Monday, 4 May 2009

Progress on Native Client

Back in January I wrote that I was porting glibc to Native Client. I have made some good progress since then.

The port is at the stage where it can run simple statically-linked and dynamically-linked executables, from the command line and from the web browser.

In particular, Python works. I have put together a simple interactive top-level that demonstrates running Python from the web browser:

Upstream NaCl doesn't support any filename-based calls such as open(), but we do. In this setup, open() does not of course access the real filesystem on the host system. open() in NaCl-glibc sends a message to the Javascript code on the web page. The Javascript code can fetch the requested file, create a file descriptor for the file using the plugin's API, and send the file descriptor to the NaCl subprocess in reply.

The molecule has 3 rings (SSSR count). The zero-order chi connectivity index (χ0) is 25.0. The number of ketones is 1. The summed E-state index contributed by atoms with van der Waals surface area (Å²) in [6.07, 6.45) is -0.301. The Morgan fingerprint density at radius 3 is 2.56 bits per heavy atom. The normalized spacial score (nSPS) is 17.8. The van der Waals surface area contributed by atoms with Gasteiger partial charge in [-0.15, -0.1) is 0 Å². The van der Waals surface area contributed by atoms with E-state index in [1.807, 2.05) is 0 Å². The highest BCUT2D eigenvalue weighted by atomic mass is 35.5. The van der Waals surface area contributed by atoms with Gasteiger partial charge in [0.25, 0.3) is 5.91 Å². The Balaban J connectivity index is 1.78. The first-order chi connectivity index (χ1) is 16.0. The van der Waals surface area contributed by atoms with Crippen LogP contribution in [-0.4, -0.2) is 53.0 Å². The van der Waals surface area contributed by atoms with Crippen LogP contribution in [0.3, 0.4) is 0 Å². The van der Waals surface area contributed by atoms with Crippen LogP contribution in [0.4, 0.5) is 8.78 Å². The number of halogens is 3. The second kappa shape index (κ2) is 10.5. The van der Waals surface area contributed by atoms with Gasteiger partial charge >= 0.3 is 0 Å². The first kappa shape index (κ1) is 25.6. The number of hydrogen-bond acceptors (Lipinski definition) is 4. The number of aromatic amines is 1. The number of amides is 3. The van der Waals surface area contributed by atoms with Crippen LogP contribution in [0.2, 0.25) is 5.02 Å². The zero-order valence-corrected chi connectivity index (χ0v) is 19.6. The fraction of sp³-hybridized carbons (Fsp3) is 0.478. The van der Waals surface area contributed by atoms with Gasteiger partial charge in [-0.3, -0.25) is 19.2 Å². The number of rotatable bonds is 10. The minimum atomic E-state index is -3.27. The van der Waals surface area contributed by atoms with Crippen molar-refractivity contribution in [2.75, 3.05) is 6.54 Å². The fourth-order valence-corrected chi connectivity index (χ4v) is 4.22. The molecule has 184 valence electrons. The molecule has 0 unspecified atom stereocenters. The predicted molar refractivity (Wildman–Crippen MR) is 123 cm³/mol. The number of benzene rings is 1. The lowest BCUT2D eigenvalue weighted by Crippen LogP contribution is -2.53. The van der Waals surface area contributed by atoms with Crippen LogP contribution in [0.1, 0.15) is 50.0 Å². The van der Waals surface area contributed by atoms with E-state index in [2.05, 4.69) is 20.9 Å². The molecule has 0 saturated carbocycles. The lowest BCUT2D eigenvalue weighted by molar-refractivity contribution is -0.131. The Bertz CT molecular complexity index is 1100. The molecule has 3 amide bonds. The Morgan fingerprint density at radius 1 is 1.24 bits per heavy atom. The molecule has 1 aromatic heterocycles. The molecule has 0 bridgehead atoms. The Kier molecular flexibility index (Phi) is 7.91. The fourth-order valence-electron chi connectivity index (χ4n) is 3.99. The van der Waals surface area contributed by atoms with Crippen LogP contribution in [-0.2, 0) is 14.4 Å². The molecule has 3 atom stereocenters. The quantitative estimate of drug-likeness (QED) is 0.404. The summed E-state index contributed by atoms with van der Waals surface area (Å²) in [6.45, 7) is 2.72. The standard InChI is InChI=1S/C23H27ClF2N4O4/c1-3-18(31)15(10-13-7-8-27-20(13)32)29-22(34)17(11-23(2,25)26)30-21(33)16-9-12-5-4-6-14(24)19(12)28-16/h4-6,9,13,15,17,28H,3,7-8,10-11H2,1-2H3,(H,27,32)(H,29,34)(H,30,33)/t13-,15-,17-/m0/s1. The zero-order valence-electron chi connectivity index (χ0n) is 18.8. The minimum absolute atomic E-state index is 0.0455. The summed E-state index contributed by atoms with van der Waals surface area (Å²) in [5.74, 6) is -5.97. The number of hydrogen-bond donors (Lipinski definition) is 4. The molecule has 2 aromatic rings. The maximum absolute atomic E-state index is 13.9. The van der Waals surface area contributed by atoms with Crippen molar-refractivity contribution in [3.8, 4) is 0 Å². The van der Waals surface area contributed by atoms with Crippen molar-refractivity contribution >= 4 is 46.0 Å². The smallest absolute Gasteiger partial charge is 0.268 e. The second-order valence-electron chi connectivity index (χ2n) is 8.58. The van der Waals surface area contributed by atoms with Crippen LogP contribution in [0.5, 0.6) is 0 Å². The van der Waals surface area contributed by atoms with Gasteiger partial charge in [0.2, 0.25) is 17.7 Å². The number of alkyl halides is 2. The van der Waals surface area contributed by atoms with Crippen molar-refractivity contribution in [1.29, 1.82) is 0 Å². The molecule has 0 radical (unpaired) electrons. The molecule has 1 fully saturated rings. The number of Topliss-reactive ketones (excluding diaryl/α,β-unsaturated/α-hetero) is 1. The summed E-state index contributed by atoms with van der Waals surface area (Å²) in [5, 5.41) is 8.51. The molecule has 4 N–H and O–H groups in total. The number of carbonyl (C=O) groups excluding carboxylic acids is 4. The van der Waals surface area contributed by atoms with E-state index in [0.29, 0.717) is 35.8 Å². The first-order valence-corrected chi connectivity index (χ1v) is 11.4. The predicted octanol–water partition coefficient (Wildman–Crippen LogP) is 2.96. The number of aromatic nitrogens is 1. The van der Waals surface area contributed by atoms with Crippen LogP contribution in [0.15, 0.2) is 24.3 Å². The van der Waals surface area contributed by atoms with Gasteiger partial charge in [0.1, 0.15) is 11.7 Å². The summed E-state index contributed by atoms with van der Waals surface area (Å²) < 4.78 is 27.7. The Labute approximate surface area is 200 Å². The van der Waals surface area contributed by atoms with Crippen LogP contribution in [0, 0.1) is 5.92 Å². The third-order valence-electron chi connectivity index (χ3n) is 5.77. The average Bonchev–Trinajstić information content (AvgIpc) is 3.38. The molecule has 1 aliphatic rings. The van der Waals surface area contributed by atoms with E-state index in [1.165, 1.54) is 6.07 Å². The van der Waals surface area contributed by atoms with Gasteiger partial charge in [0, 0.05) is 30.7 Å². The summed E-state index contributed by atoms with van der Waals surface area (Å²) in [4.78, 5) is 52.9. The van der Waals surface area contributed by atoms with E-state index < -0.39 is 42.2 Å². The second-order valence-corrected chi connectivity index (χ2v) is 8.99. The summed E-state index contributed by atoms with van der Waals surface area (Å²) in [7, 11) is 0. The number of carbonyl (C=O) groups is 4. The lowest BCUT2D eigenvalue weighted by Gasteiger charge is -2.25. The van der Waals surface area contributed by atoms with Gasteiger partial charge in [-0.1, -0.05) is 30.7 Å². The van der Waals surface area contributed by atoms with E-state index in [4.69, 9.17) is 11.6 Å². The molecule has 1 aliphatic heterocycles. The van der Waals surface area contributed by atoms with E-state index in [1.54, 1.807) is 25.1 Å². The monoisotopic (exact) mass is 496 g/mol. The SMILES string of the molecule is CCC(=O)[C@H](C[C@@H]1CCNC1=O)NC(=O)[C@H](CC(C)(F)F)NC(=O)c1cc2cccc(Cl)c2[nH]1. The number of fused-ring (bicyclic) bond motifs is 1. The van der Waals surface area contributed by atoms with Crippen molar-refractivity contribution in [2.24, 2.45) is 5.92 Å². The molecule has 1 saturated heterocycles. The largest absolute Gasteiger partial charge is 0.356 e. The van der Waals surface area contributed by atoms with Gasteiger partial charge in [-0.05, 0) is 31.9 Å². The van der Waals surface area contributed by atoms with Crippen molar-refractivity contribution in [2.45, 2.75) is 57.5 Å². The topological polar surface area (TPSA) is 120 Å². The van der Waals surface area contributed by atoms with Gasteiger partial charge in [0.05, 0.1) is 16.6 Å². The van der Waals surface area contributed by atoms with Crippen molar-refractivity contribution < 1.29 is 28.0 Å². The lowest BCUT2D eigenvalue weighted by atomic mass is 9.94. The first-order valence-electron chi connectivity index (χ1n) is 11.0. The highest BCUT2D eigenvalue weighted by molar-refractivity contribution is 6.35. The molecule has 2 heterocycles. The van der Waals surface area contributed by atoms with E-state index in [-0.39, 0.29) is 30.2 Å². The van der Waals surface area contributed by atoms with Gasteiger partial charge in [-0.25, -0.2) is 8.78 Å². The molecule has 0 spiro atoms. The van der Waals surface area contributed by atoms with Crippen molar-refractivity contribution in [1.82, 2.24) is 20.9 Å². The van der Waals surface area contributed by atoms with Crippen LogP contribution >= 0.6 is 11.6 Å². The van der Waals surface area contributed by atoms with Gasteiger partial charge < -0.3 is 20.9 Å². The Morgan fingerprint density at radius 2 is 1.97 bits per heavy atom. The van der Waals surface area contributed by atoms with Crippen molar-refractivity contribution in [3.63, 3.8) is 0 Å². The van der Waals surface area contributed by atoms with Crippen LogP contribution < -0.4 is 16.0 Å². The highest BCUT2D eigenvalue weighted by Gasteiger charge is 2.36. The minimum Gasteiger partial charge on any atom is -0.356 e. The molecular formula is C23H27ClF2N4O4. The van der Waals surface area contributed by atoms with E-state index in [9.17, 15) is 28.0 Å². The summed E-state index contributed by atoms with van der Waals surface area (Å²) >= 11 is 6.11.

This has not involved modifying Python at all, although I have added an extension module to wrap a couple of NaCl-specific system calls (imc_sendmsg() and imc_recvmsg()). The Python build runs to completion, including the parts where it runs the executable it builds. A simple instruction-rewriting trick means that dynamically-linked NaCl executables can run outside of NaCl, directly under Linux, linked against the regular Linux glibc. This means we can avoid some of the problems associated with cross-compilation when building for NaCl.

This work has involved extending Native Client:

  • Adding support for dynamic loading of code. Initially I have focused on just making it work. Now I'll focus on ensuring this is secure.
  • Writing a custom browser plugin for NaCl which allows Javascript code to handle asynchronous callbacks from NaCl subprocesses.
  • Making various changes to the NaCl versions of gcc and binutils to support dynamically linked code.
Hopefully these changes can get merged upstream eventually. Some of the toolchain changes have already gone in.

See the web page for instructions on how to get the code and try it out.

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